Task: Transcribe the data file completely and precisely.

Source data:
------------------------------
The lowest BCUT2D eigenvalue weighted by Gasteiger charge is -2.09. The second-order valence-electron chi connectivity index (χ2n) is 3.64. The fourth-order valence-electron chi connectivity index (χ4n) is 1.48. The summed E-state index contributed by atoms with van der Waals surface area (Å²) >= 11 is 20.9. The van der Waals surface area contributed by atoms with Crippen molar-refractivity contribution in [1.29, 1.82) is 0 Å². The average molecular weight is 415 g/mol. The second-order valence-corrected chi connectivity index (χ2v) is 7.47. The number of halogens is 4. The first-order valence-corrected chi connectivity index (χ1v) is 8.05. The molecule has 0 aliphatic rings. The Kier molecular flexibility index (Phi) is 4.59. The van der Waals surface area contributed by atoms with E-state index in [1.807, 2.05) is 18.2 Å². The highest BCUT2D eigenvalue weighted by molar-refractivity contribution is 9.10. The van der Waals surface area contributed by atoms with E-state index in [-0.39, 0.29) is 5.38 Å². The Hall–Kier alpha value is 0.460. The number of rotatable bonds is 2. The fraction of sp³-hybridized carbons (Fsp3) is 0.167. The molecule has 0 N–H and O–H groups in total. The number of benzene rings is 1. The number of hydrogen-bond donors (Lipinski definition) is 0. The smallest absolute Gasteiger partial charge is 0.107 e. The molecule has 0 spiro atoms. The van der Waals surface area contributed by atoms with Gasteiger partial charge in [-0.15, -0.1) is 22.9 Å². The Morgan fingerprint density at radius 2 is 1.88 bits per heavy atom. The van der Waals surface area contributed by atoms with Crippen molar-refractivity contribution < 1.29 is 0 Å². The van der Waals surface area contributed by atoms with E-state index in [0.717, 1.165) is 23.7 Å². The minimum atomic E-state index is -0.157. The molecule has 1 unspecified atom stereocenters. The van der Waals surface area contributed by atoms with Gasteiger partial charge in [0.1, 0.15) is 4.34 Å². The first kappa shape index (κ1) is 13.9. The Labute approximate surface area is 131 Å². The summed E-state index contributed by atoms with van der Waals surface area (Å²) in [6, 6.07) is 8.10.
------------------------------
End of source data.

The lowest BCUT2D eigenvalue weighted by Gasteiger charge is -2.09. The second-order valence-electron chi connectivity index (χ2n) is 3.64. The fourth-order valence-electron chi connectivity index (χ4n) is 1.48. The summed E-state index contributed by atoms with van der Waals surface area (Å²) >= 11 is 20.9. The van der Waals surface area contributed by atoms with Crippen molar-refractivity contribution in [1.29, 1.82) is 0 Å². The average molecular weight is 415 g/mol. The second-order valence-corrected chi connectivity index (χ2v) is 7.47. The number of halogens is 4. The first-order valence-corrected chi connectivity index (χ1v) is 8.05. The molecule has 0 aliphatic rings. The Kier molecular flexibility index (Phi) is 4.59. The van der Waals surface area contributed by atoms with E-state index in [1.807, 2.05) is 18.2 Å². The highest BCUT2D eigenvalue weighted by molar-refractivity contribution is 9.10. The van der Waals surface area contributed by atoms with E-state index in [-0.39, 0.29) is 5.38 Å². The Hall–Kier alpha value is 0.460. The number of rotatable bonds is 2. The fraction of sp³-hybridized carbons (Fsp3) is 0.167. The molecule has 0 N–H and O–H groups in total. The number of benzene rings is 1. The number of hydrogen-bond donors (Lipinski definition) is 0. The smallest absolute Gasteiger partial charge is 0.107 e. The molecule has 0 spiro atoms. The van der Waals surface area contributed by atoms with Gasteiger partial charge in [-0.15, -0.1) is 22.9 Å². The Morgan fingerprint density at radius 2 is 1.88 bits per heavy atom. The van der Waals surface area contributed by atoms with Crippen molar-refractivity contribution < 1.29 is 0 Å². The van der Waals surface area contributed by atoms with E-state index in [0.717, 1.165) is 23.7 Å². The minimum atomic E-state index is -0.157. The molecule has 1 unspecified atom stereocenters. The van der Waals surface area contributed by atoms with Gasteiger partial charge in [0.1, 0.15) is 4.34 Å². The first kappa shape index (κ1) is 13.9. The Labute approximate surface area is 131 Å². The summed E-state index contributed by atoms with van der Waals surface area (Å²) in [6, 6.07) is 8.10.